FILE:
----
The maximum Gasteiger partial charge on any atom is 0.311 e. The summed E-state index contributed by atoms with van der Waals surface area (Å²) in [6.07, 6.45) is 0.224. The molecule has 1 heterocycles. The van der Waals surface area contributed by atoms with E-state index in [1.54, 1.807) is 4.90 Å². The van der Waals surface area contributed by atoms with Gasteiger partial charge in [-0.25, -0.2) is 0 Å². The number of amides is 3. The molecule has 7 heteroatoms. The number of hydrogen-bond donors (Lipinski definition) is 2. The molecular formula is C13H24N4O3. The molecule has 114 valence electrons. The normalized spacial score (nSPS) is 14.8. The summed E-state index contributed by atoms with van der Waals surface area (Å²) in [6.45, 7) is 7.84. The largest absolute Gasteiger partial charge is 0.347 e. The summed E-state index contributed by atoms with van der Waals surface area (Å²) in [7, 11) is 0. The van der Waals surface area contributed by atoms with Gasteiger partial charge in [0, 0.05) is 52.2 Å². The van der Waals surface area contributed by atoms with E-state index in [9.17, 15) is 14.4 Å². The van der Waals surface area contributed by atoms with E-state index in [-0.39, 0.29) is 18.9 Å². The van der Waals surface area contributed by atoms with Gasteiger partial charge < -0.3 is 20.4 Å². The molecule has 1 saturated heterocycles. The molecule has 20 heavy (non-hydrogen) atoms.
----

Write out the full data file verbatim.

The maximum Gasteiger partial charge on any atom is 0.311 e. The summed E-state index contributed by atoms with van der Waals surface area (Å²) in [6.07, 6.45) is 0.224. The molecule has 1 heterocycles. The van der Waals surface area contributed by atoms with E-state index in [1.54, 1.807) is 4.90 Å². The van der Waals surface area contributed by atoms with Gasteiger partial charge in [-0.25, -0.2) is 0 Å². The number of amides is 3. The molecule has 7 heteroatoms. The number of hydrogen-bond donors (Lipinski definition) is 2. The molecular formula is C13H24N4O3. The molecule has 114 valence electrons. The normalized spacial score (nSPS) is 14.8. The summed E-state index contributed by atoms with van der Waals surface area (Å²) in [6.45, 7) is 7.84. The largest absolute Gasteiger partial charge is 0.347 e. The summed E-state index contributed by atoms with van der Waals surface area (Å²) in [7, 11) is 0. The van der Waals surface area contributed by atoms with Gasteiger partial charge in [0, 0.05) is 52.2 Å². The van der Waals surface area contributed by atoms with E-state index in [9.17, 15) is 14.4 Å². The van der Waals surface area contributed by atoms with E-state index in [-0.39, 0.29) is 18.9 Å². The van der Waals surface area contributed by atoms with Gasteiger partial charge < -0.3 is 20.4 Å². The molecule has 1 saturated heterocycles. The molecule has 20 heavy (non-hydrogen) atoms.